22. ^ Nioi P, Nguyen T, Sherratt PJ, Pickett CB (December 2005). "The Carboxy-Terminal Neh3 Domain of Nrf2 Is Required for Transcriptional Activation". Mol. Cell. Biol. 25 (24): 10895–906. PMC 1316965. PMID 16314513. doi:10.1128/MCB.25.24.10895-10906.2005. 
  23. ^ McMahon M, Thomas N, Itoh K, Yamamoto M, Hayes JD (July 2004). "Redox-regulated turnover of Nrf2 is determined by at least two separate protein domains, the redox-sensitive Neh2 degron and the redox-insensitive Neh6 degron". J. Biol. Chem. 279 (30): 31556–67. PMID 15143058. doi:10.1074/jbc.M403061200. 
  24. ^ "Highlights of prescribing information" (PDF). Biogen Idec. March 2013. Retrieved 8 October 2014. 
  25. ^ Prince M, Li Y, Childers A, Itoh K, Yamamoto M, Kleiner HE (March 2009). "Comparison of citrus coumarins on carcinogen-detoxifying enzymes in Nrf2 knockout mice". Toxicol. Lett. 185 (3): 180–6. PMC 2676710. PMID 19150646. doi:10.1016/j.toxlet.2008.12.014. 
  26. ^ a b Zhang Y, Gordon GB (July 2004). "A strategy for cancer prevention: stimulation of the Nrf2-ARE signaling pathway". Mol. Cancer Ther. 3 (7): 885–93. PMID 15252150. 
  27. ^ Velayutham M, Villamena FA, Fishbein JC, Zweier JL (March 2005). "Cancer chemopreventive oltipraz generates superoxide anion radical". Arch. Biochem. Biophys. 435 (1): 83–8. PMID 15680910. doi:10.1016/ 
  28. ^ "Reata Begins Enrollment For PAH – LARIAT Phase 2 Study Examining Bardoxolone Methyl for Treating Pulmonary Arterial Hypertension". Retrieved 6 October 2014. 
  29. ^ "Bardoxolone Methyl Evaluation in Patients With Pulmonary Arterial Hypertension (PAH) (LARIAT)". Retrieved 6 October 2014. 
  30. ^ Carroll, John (6 October 2014). "After a taste of disaster, Reata plans a comeback for bardoxolone". 
  31. ^ Reisman SA, Lee CY, Meyer CJ et al. (2014). "Topical application of the synthetic triterpenoid RTA 408 activates Nrf2 and induces cytoprotective genes in rat skin.". Arch Dermatol Res 306 (5): 447–57. PMID 24362512. doi:10.1007/s00403-013-1433-7.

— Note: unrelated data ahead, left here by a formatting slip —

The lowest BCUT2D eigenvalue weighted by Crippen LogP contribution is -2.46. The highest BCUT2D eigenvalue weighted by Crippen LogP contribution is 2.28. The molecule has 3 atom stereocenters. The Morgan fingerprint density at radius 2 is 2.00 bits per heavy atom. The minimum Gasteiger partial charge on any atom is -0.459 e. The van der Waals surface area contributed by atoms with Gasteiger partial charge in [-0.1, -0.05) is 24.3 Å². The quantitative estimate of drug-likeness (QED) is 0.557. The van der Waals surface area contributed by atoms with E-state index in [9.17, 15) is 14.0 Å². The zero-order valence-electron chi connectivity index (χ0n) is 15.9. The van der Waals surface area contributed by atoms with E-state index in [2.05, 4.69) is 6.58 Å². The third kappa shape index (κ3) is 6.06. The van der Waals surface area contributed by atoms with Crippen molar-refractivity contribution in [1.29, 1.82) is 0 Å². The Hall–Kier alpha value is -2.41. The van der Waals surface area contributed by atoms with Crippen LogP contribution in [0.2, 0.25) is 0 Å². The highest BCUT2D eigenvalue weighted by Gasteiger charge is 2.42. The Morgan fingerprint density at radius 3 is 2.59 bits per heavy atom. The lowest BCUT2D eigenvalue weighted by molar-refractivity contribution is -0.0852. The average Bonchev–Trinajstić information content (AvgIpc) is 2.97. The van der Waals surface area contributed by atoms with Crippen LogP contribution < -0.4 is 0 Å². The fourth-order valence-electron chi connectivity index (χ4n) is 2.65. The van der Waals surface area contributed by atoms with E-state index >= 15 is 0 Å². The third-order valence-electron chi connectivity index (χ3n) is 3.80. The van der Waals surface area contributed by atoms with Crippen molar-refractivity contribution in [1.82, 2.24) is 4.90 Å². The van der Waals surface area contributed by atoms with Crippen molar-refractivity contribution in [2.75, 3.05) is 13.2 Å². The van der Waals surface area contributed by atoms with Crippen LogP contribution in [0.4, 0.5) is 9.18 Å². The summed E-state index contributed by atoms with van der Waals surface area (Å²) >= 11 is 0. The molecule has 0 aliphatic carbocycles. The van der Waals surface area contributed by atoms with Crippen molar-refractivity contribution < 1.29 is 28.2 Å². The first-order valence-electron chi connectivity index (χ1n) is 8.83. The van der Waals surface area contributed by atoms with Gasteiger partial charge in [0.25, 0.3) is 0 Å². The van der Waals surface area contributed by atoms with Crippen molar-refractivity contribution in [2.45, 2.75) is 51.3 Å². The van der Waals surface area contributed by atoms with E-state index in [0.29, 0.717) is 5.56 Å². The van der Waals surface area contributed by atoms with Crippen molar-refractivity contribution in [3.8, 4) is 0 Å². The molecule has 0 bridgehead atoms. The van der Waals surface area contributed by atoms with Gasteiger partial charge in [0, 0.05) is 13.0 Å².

32. ^ Reisman SA, Lee CY, Meyer CJ et al. (2014). "Topical application of the synthetic triterpenoid RTA 408 protects mice from radiation-induced dermatitis.". Radiat Res 181 (5): 512–20. PMID 24720753. doi:10.1667/RR13578.1. 
  33. ^ Neymotin A, Calingasan NY, Wille E et al. (2011). "Neuroprotective effect of Nrf2/ARE Activators, CDDO-ethylamide and CDDO-trifluoroethylamide in a Mouse Model of Amyotrophic Lateral Sclerosis". Free Radic Biol Med 51: 88–96. PMC 3109235. PMID 21457778. doi:10.1016/j.freeradbiomed.2011.03.027. 
  34. ^ "RTA 408 Lotion in Patients at Risk for Radiation Dermatitis (PRIMROSE)". 6 October 2014. 
  35. ^ "Reata Enrolls First Patient in the PRIMROSE Study, a Phase 2 Study Examining RTA 408 in Breast Cancer Patients at Risk for Radiation Dermatitis". Retrieved 6 October 2014. 
  36. ^ DeNicola, Gina M et al. (July 7, 2011). "Oncogene-induced Nrf2 transcription promotes ROS detoxification and tumorigenesis". Nature 475 (7354): 106–109. doi:10.1038/nature10189. Retrieved 8 October 2014. 
  37. ^ "Natural antioxidants could scupper tumour's detox". New Scientist (2820). July 6, 2011. Retrieved 8 October 2014. 
  38. ^ a b Barajas, B (Jan 2011). "NF-E2-related factor 2 promotes atherosclerosis by effects on plasma lipoproteins and cholesterol transport that overshadow antioxidant protection". Arterioscler Thromb Vasc Biol 31 (1): 58–66. PMID 20947826. doi:10.1161/ATVBAHA.110.210906. 
  39. ^ Araujo, Jesus A (2012). "Nrf2 and the promotion of atherosclerosis: lessons to be learned". Clin. Lipidol 7 (2): 123–126. doi:10.2217/clp.12.5. Retrieved 10 October 2014. 
  40. ^ Venugopal R, Jaiswal AK (1998). "Nrf2 and Nrf1 in association with Jun proteins regulate antioxidant response element-mediated expression and coordinated induction of genes encoding detoxifying enzymes". Oncogene 17 (24): 3145–56. PMID 9872330. doi:10.1038/sj.onc.1202237. 
  41. ^ Katoh Y, Itoh K, Yoshida E, Miyagishi M, Fukamizu A, Yamamoto M (2001). "Two domains of Nrf2 cooperatively bind CBP, a CREB binding protein, and synergistically activate transcription". Genes Cells 6 (10): 857–68. PMID 11683914. doi:10.1046/j.1365-2443.2001.00469.x. 
  42. ^ a b Cullinan SB, Zhang D, Hannink M, Arvisais E, Kaufman RJ, Diehl JA (2003). "Nrf2 is a direct PERK substrate and effector of PERK-dependent cell survival". Mol. Cell. Biol. 23 (20): 7198–209. PMC 230321. PMID 14517290. doi:10.1128/MCB.23.20.7198-7209.2003. 
  43. ^ a b Shibata T, Ohta T, Tong KI, Kokubu A, Odogawa R, Tsuta K, Asamura H, Yamamoto M, Hirohashi S (2008). "Cancer related mutations in NRF2 impair its recognition by Keap1-Cul3 E3 ligase and promote malignancy". Proc. Natl. Acad. Sci. U.S.A. 105 (36): 13568–73. PMC 2533230. PMID 18757741. doi:10.1073/pnas.0806268105. 
  44. ^ Wang XJ, Sun Z, Chen W, Li Y, Villeneuve NF, Zhang DD (2008). "Activation of Nrf2 by arsenite and monomethylarsonous acid is independent of Keap1-C151: enhanced Keap1-Cul3 interaction". Toxicol. Appl. Pharmacol. 230 (3): 383–9. PMC 2610481. PMID 18417180. doi:10.1016/j.taap.2008.03.003. 
  45. ^ Patel R, Maru G (2008). "Polymeric black tea polyphenols induce phase II enzymes via Nrf2 in mouse liver and lungs". Free Radic. Biol. Med. 44 (11): 1897–911. PMID 18358244. doi:10.1016/j.freeradbiomed.2008.02.006. 

External links

This article incorporates text from the United States National Library of Medicine, which is in the public domain.